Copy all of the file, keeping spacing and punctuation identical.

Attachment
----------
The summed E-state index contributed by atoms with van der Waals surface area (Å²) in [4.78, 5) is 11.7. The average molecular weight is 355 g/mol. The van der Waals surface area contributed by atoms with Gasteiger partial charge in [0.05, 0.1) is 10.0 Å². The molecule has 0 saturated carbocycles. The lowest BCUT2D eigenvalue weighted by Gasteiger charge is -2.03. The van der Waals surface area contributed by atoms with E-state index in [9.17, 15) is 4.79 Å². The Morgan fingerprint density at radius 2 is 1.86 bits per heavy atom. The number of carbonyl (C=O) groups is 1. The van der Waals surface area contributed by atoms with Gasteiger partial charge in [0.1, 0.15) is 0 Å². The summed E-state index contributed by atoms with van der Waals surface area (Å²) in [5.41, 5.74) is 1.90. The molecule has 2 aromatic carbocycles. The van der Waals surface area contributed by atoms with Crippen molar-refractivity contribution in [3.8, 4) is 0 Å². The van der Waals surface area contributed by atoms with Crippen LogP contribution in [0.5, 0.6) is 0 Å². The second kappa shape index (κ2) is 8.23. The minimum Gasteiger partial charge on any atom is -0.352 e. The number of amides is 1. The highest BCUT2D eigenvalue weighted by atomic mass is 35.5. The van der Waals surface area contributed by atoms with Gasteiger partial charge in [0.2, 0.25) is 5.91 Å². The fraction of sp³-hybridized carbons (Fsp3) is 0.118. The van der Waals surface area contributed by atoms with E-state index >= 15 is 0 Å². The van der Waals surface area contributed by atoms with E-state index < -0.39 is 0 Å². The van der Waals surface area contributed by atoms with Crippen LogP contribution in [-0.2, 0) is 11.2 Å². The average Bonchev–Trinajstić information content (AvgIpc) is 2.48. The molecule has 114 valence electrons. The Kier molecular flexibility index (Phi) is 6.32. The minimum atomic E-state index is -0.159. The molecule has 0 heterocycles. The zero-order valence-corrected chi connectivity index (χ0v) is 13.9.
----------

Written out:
The summed E-state index contributed by atoms with van der Waals surface area (Å²) in [4.78, 5) is 11.7. The average molecular weight is 355 g/mol. The van der Waals surface area contributed by atoms with Gasteiger partial charge in [0.05, 0.1) is 10.0 Å². The molecule has 0 saturated carbocycles. The lowest BCUT2D eigenvalue weighted by Gasteiger charge is -2.03. The van der Waals surface area contributed by atoms with E-state index in [9.17, 15) is 4.79 Å². The Morgan fingerprint density at radius 2 is 1.86 bits per heavy atom. The number of carbonyl (C=O) groups is 1. The van der Waals surface area contributed by atoms with Gasteiger partial charge in [0.1, 0.15) is 0 Å². The summed E-state index contributed by atoms with van der Waals surface area (Å²) in [5.41, 5.74) is 1.90. The molecule has 2 aromatic carbocycles. The van der Waals surface area contributed by atoms with Crippen molar-refractivity contribution in [3.8, 4) is 0 Å². The van der Waals surface area contributed by atoms with Crippen LogP contribution in [0.5, 0.6) is 0 Å². The second kappa shape index (κ2) is 8.23. The minimum Gasteiger partial charge on any atom is -0.352 e. The number of amides is 1. The highest BCUT2D eigenvalue weighted by atomic mass is 35.5. The van der Waals surface area contributed by atoms with Gasteiger partial charge in [0.2, 0.25) is 5.91 Å². The fraction of sp³-hybridized carbons (Fsp3) is 0.118. The van der Waals surface area contributed by atoms with E-state index >= 15 is 0 Å². The van der Waals surface area contributed by atoms with E-state index < -0.39 is 0 Å². The van der Waals surface area contributed by atoms with Crippen LogP contribution in [-0.2, 0) is 11.2 Å². The average Bonchev–Trinajstić information content (AvgIpc) is 2.48. The molecule has 114 valence electrons. The Kier molecular flexibility index (Phi) is 6.32. The minimum atomic E-state index is -0.159. The molecule has 0 heterocycles. The zero-order valence-corrected chi connectivity index (χ0v) is 13.9.